Labor Ministry Could Deny Amnesty’s Operating License

The Labor Ministry could deny the human rights organization Amnesty International Thailand a new operating license for failing to comply with specific legal requirements.

On Tuesday, Permanent Secretary Boonchob Suthamanaswong said Amnesty International Thailand had submitted an application to the ministry to renew its license after it expired on January 20. First, however, the request must be reviewed by a ministerial panel, whose job is to ensure that international non-governmental organizations (NGOs) comply with the Labor Ministry regulations.

Mr. Boonchob stated that the decision to grant or renew a license depended on certain criteria and conditions, such as whether the NGO is not working for profit or is not driven by a political agenda that threatens national security.

Amnesty International Thailand has been informed of such rules and must maintain a neutral stance on political issues and avoid acts that could cause social unrest. Therefore, the organization has to submit a report on its activities to Thai authorities every six months, but it has allegedly failed to comply with that requirement.

Also, royalist activists have raised 1.2 million signatures in a petition to close the organization’s Thai branch, arguing that it has failed to meet the country’s operating requirements by openly supporting three protest leaders.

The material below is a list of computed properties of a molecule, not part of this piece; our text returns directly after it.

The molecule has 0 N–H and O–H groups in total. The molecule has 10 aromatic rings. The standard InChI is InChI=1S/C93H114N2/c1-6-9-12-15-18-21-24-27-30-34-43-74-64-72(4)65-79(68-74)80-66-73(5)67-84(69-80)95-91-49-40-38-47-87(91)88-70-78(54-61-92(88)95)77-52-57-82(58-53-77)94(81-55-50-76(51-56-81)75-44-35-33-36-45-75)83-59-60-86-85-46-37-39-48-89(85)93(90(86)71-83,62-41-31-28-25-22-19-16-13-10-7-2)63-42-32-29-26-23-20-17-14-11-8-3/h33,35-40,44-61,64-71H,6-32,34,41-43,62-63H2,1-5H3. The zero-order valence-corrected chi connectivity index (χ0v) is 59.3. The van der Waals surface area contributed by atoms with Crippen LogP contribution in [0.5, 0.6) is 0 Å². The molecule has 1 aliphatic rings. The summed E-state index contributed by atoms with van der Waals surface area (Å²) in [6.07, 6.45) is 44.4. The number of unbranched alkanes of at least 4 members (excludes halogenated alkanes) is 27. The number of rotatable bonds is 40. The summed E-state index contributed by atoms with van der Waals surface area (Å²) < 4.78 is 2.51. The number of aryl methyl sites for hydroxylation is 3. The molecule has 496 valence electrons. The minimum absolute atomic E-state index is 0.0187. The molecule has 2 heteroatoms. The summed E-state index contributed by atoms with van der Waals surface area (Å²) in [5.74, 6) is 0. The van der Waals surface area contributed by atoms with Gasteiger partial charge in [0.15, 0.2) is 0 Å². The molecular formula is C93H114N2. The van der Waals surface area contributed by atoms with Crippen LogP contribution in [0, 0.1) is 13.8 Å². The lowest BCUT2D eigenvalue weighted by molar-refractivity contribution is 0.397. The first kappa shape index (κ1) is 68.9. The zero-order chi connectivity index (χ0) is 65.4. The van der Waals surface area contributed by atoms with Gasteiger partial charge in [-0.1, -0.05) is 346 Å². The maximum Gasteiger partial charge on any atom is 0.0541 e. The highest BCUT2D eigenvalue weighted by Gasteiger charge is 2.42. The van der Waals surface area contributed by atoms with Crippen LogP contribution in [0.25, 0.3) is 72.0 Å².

The movement was launched after Amnesty International criticized the Constitutional Court for deeming the three pro-democracy protesters’ actions as an attempt to overthrow the monarchical system with the king as head of state.

“The panel will also consider whether the organization’s activities affected the public’s faith in the Constitutional Court, judicial process, laws, and the country’s image,” said Mr. Boonchob.

While Prime Minister Prayut Chan-o-cha has not commented on the petition, he said in November that he had ordered the police and the Interior Ministry to check whether the organization had broken any laws in support of activists protesting to reform the monarchy.

Vitit Muntarbhorn, a law professor who has worked at the United Nations on human rights issues, said the restrictions on Amnesty International would affect confidence and international relations.

“They will also embody regressive steps detrimental to Thailand’s position as a hub for non-governmental organizations and as a crossroads for the international community,” he added.

But former Chulalongkorn University economics lecturer Somkiat Osotsapa wrote in a Facebook post that the organization had been technically closed the past two years for failing to submit its semi-annual activity report.